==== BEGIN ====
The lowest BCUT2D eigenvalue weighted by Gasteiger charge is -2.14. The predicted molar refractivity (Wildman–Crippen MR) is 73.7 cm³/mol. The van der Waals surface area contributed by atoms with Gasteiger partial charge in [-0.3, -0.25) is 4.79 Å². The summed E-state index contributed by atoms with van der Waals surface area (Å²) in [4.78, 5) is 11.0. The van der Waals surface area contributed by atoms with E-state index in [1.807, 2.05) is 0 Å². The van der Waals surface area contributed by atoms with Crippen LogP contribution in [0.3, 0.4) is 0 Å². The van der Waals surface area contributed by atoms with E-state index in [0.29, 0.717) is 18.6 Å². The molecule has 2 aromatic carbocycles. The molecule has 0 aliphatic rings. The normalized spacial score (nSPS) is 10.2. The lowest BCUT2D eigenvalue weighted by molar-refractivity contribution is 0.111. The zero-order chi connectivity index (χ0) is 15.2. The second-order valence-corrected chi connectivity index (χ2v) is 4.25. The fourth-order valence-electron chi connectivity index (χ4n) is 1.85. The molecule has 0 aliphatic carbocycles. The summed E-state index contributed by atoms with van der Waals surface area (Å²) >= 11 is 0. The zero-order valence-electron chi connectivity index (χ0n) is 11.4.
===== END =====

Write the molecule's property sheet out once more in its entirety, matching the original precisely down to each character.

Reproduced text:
The lowest BCUT2D eigenvalue weighted by Gasteiger charge is -2.14. The predicted molar refractivity (Wildman–Crippen MR) is 73.7 cm³/mol. The van der Waals surface area contributed by atoms with Gasteiger partial charge in [-0.3, -0.25) is 4.79 Å². The summed E-state index contributed by atoms with van der Waals surface area (Å²) in [4.78, 5) is 11.0. The van der Waals surface area contributed by atoms with E-state index in [1.807, 2.05) is 0 Å². The van der Waals surface area contributed by atoms with Crippen LogP contribution in [0.3, 0.4) is 0 Å². The van der Waals surface area contributed by atoms with E-state index in [0.29, 0.717) is 18.6 Å². The molecule has 2 aromatic carbocycles. The molecule has 0 aliphatic rings. The normalized spacial score (nSPS) is 10.2. The lowest BCUT2D eigenvalue weighted by molar-refractivity contribution is 0.111. The zero-order chi connectivity index (χ0) is 15.2. The second-order valence-corrected chi connectivity index (χ2v) is 4.25. The fourth-order valence-electron chi connectivity index (χ4n) is 1.85. The molecule has 0 aliphatic carbocycles. The summed E-state index contributed by atoms with van der Waals surface area (Å²) >= 11 is 0. The zero-order valence-electron chi connectivity index (χ0n) is 11.4.